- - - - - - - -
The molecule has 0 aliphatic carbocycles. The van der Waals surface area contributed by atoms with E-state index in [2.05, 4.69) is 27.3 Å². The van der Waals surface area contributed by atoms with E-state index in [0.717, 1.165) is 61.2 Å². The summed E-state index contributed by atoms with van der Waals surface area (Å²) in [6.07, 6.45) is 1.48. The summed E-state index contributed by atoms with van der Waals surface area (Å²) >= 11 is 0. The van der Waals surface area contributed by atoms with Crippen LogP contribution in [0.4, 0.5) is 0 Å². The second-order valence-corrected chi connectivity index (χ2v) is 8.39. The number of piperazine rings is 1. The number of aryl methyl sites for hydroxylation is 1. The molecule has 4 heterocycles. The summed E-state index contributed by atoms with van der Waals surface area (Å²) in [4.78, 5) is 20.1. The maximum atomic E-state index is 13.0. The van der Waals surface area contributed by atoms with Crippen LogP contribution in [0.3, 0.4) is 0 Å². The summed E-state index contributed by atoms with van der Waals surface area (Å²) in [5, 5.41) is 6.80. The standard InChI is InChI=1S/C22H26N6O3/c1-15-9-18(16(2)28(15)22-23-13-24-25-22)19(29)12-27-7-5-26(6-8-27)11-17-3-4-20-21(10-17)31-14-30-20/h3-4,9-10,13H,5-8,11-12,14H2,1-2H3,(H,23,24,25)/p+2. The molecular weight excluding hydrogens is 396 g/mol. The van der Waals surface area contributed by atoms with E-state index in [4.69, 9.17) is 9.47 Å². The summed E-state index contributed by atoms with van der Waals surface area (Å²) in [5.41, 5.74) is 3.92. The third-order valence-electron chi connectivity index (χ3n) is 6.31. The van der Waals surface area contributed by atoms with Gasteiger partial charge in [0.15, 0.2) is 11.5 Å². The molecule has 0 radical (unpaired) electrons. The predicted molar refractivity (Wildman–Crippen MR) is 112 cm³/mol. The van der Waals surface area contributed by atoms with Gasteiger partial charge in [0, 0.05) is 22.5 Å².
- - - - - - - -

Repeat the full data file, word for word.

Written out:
The molecule has 0 aliphatic carbocycles. The van der Waals surface area contributed by atoms with E-state index in [2.05, 4.69) is 27.3 Å². The van der Waals surface area contributed by atoms with E-state index in [0.717, 1.165) is 61.2 Å². The summed E-state index contributed by atoms with van der Waals surface area (Å²) in [6.07, 6.45) is 1.48. The summed E-state index contributed by atoms with van der Waals surface area (Å²) >= 11 is 0. The van der Waals surface area contributed by atoms with Crippen LogP contribution in [0.4, 0.5) is 0 Å². The second-order valence-corrected chi connectivity index (χ2v) is 8.39. The number of piperazine rings is 1. The number of aryl methyl sites for hydroxylation is 1. The molecule has 4 heterocycles. The summed E-state index contributed by atoms with van der Waals surface area (Å²) in [4.78, 5) is 20.1. The maximum atomic E-state index is 13.0. The van der Waals surface area contributed by atoms with Crippen LogP contribution in [0.3, 0.4) is 0 Å². The summed E-state index contributed by atoms with van der Waals surface area (Å²) in [5, 5.41) is 6.80. The standard InChI is InChI=1S/C22H26N6O3/c1-15-9-18(16(2)28(15)22-23-13-24-25-22)19(29)12-27-7-5-26(6-8-27)11-17-3-4-20-21(10-17)31-14-30-20/h3-4,9-10,13H,5-8,11-12,14H2,1-2H3,(H,23,24,25)/p+2. The molecular weight excluding hydrogens is 396 g/mol. The van der Waals surface area contributed by atoms with E-state index in [4.69, 9.17) is 9.47 Å². The summed E-state index contributed by atoms with van der Waals surface area (Å²) in [5.41, 5.74) is 3.92. The third-order valence-electron chi connectivity index (χ3n) is 6.31. The van der Waals surface area contributed by atoms with Gasteiger partial charge in [0.15, 0.2) is 11.5 Å². The molecule has 0 radical (unpaired) electrons. The predicted molar refractivity (Wildman–Crippen MR) is 112 cm³/mol. The van der Waals surface area contributed by atoms with Gasteiger partial charge in [0, 0.05) is 22.5 Å².